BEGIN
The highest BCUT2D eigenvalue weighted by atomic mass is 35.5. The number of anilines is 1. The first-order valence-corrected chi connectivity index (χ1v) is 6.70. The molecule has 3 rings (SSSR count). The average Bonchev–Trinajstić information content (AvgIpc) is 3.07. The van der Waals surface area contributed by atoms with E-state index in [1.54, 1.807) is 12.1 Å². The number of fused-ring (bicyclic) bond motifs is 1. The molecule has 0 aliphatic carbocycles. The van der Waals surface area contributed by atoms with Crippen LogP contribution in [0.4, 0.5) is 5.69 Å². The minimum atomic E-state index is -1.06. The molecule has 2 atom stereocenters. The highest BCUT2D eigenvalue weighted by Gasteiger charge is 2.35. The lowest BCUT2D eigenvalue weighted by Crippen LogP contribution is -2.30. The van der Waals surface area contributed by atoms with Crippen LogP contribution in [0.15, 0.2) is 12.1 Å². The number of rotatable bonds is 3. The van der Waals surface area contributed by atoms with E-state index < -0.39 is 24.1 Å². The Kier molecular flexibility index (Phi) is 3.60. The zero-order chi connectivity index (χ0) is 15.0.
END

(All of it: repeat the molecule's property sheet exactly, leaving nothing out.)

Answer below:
The highest BCUT2D eigenvalue weighted by atomic mass is 35.5. The number of anilines is 1. The first-order valence-corrected chi connectivity index (χ1v) is 6.70. The molecule has 3 rings (SSSR count). The average Bonchev–Trinajstić information content (AvgIpc) is 3.07. The van der Waals surface area contributed by atoms with E-state index in [1.54, 1.807) is 12.1 Å². The number of fused-ring (bicyclic) bond motifs is 1. The molecule has 0 aliphatic carbocycles. The van der Waals surface area contributed by atoms with Crippen LogP contribution in [0.4, 0.5) is 5.69 Å². The minimum atomic E-state index is -1.06. The molecule has 2 atom stereocenters. The highest BCUT2D eigenvalue weighted by Gasteiger charge is 2.35. The lowest BCUT2D eigenvalue weighted by Crippen LogP contribution is -2.30. The van der Waals surface area contributed by atoms with Crippen LogP contribution in [0.15, 0.2) is 12.1 Å². The number of rotatable bonds is 3. The van der Waals surface area contributed by atoms with E-state index < -0.39 is 24.1 Å². The Kier molecular flexibility index (Phi) is 3.60. The zero-order chi connectivity index (χ0) is 15.0.